Coming Soon – New Cows!

Click on the photo or this link to watch ISCOWP’s latest video, “Excited Rescued Cows From 2 Herds Merge for the First Time!”

The rescued oxen got excited, fighting and shoving. Some of the cows had fun too, running and kicking their heels up in the air! The merged two herds almost ran over the cowherds! It took a few days for the excited rescued cows to calm down and everyone to develop new friendships.

We merged the two herds of young and old rescued cows to make room for new cows. In honor of the cows who passed away last year, we plan to rescue one or two new cows in the next month. We do not yet know the exact time but will let everyone know via this e-newsletter when we are ready.


We are constantly trying new ways of presenting cow protection because digital technology is continually changing. For instance, Shorts or Reels are the latest means of communication on social media. Therefore, we are experimenting with this format. For example, here is a Reel (Instagram) and Short (YouTube) about staff member Lakshmi brushing Priya.

Instagram example of the reel video format of staff member Lakshmi brushing Priyavrata, our Brahman “exotic” ox.

You can look at our Instagram and Facebook pages to view more experiments with this format. Please leave comments or suggestions to improve and enhance our attempts at this new format. Any requested subject topics?

About Cows

One place we could go to rescue a cow is a breeder of exotic cows. Breeders of exotic cows, such as Brahmans, sell their cows for beef or breeding stock. They do not separate a calf from its mother as early as in a dairy. Instead, they keep calves with their mothers for about six months. The reason is that the breeder’s profit comes from keeping the mothers healthy, and the breeder has no need for milk. Mastitis (an udder infection that can lead to death) can develop if the breeder prematurely stops the mother from nursing her baby. When the mother can no longer breed, the breeder sells her for meat. Similar to a dairy, the breeder keeps few males and sells them early in life for meat.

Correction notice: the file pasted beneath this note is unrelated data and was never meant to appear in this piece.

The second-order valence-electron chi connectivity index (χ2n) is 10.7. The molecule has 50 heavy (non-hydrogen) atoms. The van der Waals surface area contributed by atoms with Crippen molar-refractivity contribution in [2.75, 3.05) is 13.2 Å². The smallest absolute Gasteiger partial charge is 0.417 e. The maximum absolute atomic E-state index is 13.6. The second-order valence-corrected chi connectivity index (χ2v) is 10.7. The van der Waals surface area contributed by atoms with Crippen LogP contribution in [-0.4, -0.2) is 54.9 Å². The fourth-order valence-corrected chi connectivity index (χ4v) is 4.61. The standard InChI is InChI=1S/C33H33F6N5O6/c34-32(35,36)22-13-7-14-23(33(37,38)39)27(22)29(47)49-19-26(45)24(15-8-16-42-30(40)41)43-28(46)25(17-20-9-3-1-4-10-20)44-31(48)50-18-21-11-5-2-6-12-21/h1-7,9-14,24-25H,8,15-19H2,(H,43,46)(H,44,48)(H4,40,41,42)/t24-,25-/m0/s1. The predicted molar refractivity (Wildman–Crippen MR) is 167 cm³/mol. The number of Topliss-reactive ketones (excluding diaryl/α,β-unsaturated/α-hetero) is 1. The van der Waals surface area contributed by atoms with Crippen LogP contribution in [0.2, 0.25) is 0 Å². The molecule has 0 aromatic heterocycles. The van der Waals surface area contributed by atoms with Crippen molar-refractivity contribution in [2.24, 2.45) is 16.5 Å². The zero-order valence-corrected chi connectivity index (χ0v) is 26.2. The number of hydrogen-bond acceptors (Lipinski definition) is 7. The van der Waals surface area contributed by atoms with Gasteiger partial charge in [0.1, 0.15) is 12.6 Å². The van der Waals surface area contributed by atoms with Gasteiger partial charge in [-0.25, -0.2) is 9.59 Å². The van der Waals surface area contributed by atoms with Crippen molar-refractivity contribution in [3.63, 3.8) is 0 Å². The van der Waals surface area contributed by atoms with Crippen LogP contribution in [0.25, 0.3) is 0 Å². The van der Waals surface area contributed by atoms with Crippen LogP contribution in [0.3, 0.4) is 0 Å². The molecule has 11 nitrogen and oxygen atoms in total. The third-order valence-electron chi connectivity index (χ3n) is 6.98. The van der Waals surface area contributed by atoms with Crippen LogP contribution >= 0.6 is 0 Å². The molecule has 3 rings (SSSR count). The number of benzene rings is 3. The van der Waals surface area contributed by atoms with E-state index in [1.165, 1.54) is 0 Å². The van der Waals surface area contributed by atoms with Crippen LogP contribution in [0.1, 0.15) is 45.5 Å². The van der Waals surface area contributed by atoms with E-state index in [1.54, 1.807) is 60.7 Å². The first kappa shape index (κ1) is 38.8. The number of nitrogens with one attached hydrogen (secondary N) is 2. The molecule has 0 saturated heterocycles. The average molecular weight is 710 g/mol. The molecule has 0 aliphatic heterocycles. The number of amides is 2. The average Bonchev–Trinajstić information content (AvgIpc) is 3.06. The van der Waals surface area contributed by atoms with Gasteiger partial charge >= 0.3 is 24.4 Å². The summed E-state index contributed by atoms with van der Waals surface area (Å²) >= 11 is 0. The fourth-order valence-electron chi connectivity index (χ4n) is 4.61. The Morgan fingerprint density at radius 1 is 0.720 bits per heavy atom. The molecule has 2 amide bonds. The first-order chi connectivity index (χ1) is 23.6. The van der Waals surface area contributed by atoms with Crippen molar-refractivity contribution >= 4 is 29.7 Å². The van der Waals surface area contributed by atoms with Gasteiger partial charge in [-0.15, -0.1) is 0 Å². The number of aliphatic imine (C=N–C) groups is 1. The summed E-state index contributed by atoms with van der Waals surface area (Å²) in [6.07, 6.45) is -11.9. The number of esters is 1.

About the Dairy and Meat Industries

Another place we could go to rescue a cow or calf would be the auction barn or sale barn. Unfortunately, the next phase in life for many cows at the auction barn is to become meat unless some kind soul takes them home. There are three classes of cows for sale at an auction barn, Feeders (fatten for meat), Live ( sold directly for meat), Replacement cows (cows in decent health to augment existing herds). The auction barn contains stressed animals crowded in pens which often results in health problems. We went once to an auction barn in Pennsylvania and came back with eight calves. One died within the year of the eight calves we rescued, and Meenakshi died within seven years.

Our vet in West Virginia said at the time, “It is good you got eight calves as one, or two calves probably won’t make it.” He said the mortality rate is high because of the stress the animals’ experience and the possibility of any illness spreading due to crowded conditions.

Vegan and Kalindi, are two dairy cows rescued by ISCOWP with stories to tell.

The bottom line is that when cows can not produce milk and babies, their owner sells them for meat. The boys or bull calves are either sold very early in life to the veal factory or directly to the meat industry or to the auction barn to be fattened up for slaughter by the buyer. Exotic cows rarely appear in auction barns and are expensive.



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